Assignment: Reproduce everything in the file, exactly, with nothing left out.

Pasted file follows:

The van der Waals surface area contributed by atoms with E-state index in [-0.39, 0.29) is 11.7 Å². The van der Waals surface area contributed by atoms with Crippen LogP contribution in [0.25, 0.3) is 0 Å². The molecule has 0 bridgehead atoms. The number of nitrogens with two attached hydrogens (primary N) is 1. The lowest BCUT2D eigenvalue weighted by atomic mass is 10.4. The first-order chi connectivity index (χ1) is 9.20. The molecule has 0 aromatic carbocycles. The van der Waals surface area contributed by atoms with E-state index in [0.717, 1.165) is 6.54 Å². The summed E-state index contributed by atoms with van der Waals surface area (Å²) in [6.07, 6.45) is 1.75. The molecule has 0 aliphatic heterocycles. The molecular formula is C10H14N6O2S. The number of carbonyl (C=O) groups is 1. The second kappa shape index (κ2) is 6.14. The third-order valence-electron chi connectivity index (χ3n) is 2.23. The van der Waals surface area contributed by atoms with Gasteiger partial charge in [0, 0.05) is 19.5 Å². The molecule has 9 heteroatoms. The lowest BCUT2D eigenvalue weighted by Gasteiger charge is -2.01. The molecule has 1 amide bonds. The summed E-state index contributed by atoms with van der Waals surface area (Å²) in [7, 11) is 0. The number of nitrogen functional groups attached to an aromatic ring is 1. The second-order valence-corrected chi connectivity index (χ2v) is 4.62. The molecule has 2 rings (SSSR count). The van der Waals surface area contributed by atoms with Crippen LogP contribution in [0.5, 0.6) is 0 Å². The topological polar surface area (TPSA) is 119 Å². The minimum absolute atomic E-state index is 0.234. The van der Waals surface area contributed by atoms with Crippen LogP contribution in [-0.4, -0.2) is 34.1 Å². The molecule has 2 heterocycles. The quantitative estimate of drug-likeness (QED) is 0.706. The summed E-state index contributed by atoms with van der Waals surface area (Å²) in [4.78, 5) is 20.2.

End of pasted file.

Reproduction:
The van der Waals surface area contributed by atoms with E-state index in [-0.39, 0.29) is 11.7 Å². The van der Waals surface area contributed by atoms with Crippen LogP contribution in [0.25, 0.3) is 0 Å². The molecule has 0 bridgehead atoms. The number of nitrogens with two attached hydrogens (primary N) is 1. The lowest BCUT2D eigenvalue weighted by atomic mass is 10.4. The first-order chi connectivity index (χ1) is 9.20. The molecule has 0 aromatic carbocycles. The van der Waals surface area contributed by atoms with E-state index in [0.717, 1.165) is 6.54 Å². The summed E-state index contributed by atoms with van der Waals surface area (Å²) in [6.07, 6.45) is 1.75. The molecule has 0 aliphatic heterocycles. The molecular formula is C10H14N6O2S. The number of carbonyl (C=O) groups is 1. The second kappa shape index (κ2) is 6.14. The third-order valence-electron chi connectivity index (χ3n) is 2.23. The van der Waals surface area contributed by atoms with Gasteiger partial charge in [0, 0.05) is 19.5 Å². The molecule has 9 heteroatoms. The lowest BCUT2D eigenvalue weighted by Gasteiger charge is -2.01. The molecule has 1 amide bonds. The summed E-state index contributed by atoms with van der Waals surface area (Å²) in [7, 11) is 0. The number of nitrogen functional groups attached to an aromatic ring is 1. The second-order valence-corrected chi connectivity index (χ2v) is 4.62. The molecule has 2 rings (SSSR count). The van der Waals surface area contributed by atoms with Crippen LogP contribution in [0.5, 0.6) is 0 Å². The topological polar surface area (TPSA) is 119 Å². The minimum absolute atomic E-state index is 0.234. The van der Waals surface area contributed by atoms with Crippen LogP contribution in [-0.4, -0.2) is 34.1 Å². The molecule has 2 heterocycles. The quantitative estimate of drug-likeness (QED) is 0.706. The summed E-state index contributed by atoms with van der Waals surface area (Å²) in [4.78, 5) is 20.2.